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  • Writer's pictureSarah Carter

Laughing with Heroes

This weekend I am in Pensacola, Florida with three of my personal heroes. These three men were all members of VB-109 during World War Two. They flew as aircrew on the PB4Y-1 Liberator over the vast reaches of the Pacific protecting our furthest reaching western assets during the biggest conflict the world has ever seen. And they are hilarious!

I first spoke with Roy in 2010 while I was waiting to begin flight training on the P-3C Orion in Jacksonville, FL. I had been given many odd jobs while flying the desk in order to keep me gainfully employed and accounted for during those months. One of them was to make cold calls to veterans of the Patrol and Reconnaissance Aviation community regarding a hall of honor that was to be established in the new P-8A Poseidon training facility. This literally involved names given to me from squadron records and then using Google to see if I could find current contact information. Daunting is the word that came to mind then and now. I was soliciting nominations, from these veterans, of people they believed should be honored in the inaugural class for this wall. Of all the calls I made, very few went through to the correct person and a very small percentage of those were met with any interest. But one stood out - Roy. He was more than eager to talk to me and began mentally preparing his packages for his former squadron mates.

Roy called back several times before he mailed me two, picture-filled packages. The competition was steep that first year and unfortunately Roy's mates did not make it but the relationship was formed. To say Roy and I kept in touch would be an understatement. We became pen pals, yes actual letters were exchanged! We did eventually swap to email once oceans got in the way during my deployments. We talked about everything - families, flying, dogs, travels, food - Roy was particularly interested in my deployments to Okinawa because he had been there with his crew; they had flown over watch during the battle of Okinawa.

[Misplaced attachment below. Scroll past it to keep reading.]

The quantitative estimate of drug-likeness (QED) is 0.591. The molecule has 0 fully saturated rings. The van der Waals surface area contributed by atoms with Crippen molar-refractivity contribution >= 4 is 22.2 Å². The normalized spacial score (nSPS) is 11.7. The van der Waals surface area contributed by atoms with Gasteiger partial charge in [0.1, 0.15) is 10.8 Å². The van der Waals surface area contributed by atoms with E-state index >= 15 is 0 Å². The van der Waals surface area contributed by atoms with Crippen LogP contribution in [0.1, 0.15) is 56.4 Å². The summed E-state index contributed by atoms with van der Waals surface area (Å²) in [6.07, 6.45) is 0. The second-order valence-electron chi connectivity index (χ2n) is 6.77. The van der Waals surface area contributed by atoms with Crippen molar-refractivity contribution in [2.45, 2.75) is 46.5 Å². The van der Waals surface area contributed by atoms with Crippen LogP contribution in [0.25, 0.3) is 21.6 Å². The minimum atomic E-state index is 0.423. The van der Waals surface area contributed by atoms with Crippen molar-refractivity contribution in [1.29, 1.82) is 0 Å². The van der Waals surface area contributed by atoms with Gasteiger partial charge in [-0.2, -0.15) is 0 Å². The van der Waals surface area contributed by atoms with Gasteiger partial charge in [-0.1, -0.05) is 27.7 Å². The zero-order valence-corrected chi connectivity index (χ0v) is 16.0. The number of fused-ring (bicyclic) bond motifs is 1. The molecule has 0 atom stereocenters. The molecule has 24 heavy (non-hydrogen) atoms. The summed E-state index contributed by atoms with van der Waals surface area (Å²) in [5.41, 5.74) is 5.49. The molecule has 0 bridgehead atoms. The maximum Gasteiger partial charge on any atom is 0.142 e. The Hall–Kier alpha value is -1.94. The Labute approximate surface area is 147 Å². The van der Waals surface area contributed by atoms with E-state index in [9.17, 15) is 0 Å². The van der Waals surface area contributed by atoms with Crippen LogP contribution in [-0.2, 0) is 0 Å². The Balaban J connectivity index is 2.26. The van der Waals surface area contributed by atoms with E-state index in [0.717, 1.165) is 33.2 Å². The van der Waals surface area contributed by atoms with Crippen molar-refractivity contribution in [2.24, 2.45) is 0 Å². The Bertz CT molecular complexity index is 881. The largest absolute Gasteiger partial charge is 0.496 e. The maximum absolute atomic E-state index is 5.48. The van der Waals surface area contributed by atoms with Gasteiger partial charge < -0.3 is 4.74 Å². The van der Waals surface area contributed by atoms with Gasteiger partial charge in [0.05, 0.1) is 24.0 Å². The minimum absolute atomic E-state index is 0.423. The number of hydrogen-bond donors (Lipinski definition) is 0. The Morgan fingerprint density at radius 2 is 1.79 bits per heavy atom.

We compared pictures and notes for four years before finally meeting up at the VB-109 squadron reunion in Atlanta, GA in 2016. I was so excited! I would finally be meeting this Roy, his family, and a group of awesome men who I had heard so much about. In my mind, I knew they were not the young, spry 20 somethings Roy had described and sent pictures of but I had no other way to imagine them. When I walked into the hospitality room they had set up as a gathering space in the hotel, I was met with album upon album of pictures documenting all aspects of their lives in their squadron. The same smiles and determined looks captured in those photos greeted me with handshakes and welcoming introductions. The seven men that were there at that reunion all wanted to hear about flying in the Navy today while I wanted to sit and listen to them for hours. That's exactly what we did!